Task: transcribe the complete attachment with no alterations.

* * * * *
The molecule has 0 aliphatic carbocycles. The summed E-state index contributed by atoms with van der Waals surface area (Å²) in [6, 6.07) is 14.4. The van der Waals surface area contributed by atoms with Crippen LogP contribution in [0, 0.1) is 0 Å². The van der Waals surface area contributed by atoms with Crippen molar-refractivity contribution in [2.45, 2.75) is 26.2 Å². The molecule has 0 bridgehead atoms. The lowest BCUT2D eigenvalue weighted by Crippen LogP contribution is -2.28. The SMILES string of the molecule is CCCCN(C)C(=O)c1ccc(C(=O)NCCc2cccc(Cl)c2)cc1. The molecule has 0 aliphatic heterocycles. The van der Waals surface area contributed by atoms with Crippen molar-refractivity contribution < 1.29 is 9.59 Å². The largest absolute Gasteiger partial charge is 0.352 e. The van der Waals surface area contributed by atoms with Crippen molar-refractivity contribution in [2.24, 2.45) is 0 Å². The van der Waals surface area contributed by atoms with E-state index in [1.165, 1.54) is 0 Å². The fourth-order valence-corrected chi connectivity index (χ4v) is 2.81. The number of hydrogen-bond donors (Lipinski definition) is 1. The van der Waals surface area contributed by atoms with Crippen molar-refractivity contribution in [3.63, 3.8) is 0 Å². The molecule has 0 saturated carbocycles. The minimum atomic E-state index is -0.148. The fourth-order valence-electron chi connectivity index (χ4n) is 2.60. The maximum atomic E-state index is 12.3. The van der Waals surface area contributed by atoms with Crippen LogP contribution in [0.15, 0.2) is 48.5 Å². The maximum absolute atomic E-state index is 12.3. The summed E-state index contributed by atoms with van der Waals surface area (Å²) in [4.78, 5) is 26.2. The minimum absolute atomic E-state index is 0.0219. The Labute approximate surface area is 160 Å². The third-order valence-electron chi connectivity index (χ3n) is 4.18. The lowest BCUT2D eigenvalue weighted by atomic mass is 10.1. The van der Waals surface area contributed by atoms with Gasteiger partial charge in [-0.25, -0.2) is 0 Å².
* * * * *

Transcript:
The molecule has 0 aliphatic carbocycles. The summed E-state index contributed by atoms with van der Waals surface area (Å²) in [6, 6.07) is 14.4. The van der Waals surface area contributed by atoms with Crippen LogP contribution in [0, 0.1) is 0 Å². The van der Waals surface area contributed by atoms with Crippen molar-refractivity contribution in [2.45, 2.75) is 26.2 Å². The molecule has 0 bridgehead atoms. The lowest BCUT2D eigenvalue weighted by Crippen LogP contribution is -2.28. The SMILES string of the molecule is CCCCN(C)C(=O)c1ccc(C(=O)NCCc2cccc(Cl)c2)cc1. The molecule has 0 aliphatic heterocycles. The van der Waals surface area contributed by atoms with Crippen molar-refractivity contribution < 1.29 is 9.59 Å². The largest absolute Gasteiger partial charge is 0.352 e. The van der Waals surface area contributed by atoms with Crippen molar-refractivity contribution in [2.24, 2.45) is 0 Å². The van der Waals surface area contributed by atoms with E-state index in [1.165, 1.54) is 0 Å². The fourth-order valence-corrected chi connectivity index (χ4v) is 2.81. The number of hydrogen-bond donors (Lipinski definition) is 1. The van der Waals surface area contributed by atoms with Crippen molar-refractivity contribution in [3.63, 3.8) is 0 Å². The molecule has 0 saturated carbocycles. The minimum atomic E-state index is -0.148. The fourth-order valence-electron chi connectivity index (χ4n) is 2.60. The maximum atomic E-state index is 12.3. The van der Waals surface area contributed by atoms with Crippen LogP contribution in [0.15, 0.2) is 48.5 Å². The maximum absolute atomic E-state index is 12.3. The summed E-state index contributed by atoms with van der Waals surface area (Å²) in [4.78, 5) is 26.2. The minimum absolute atomic E-state index is 0.0219. The Labute approximate surface area is 160 Å². The third-order valence-electron chi connectivity index (χ3n) is 4.18. The lowest BCUT2D eigenvalue weighted by atomic mass is 10.1. The van der Waals surface area contributed by atoms with Gasteiger partial charge in [-0.25, -0.2) is 0 Å².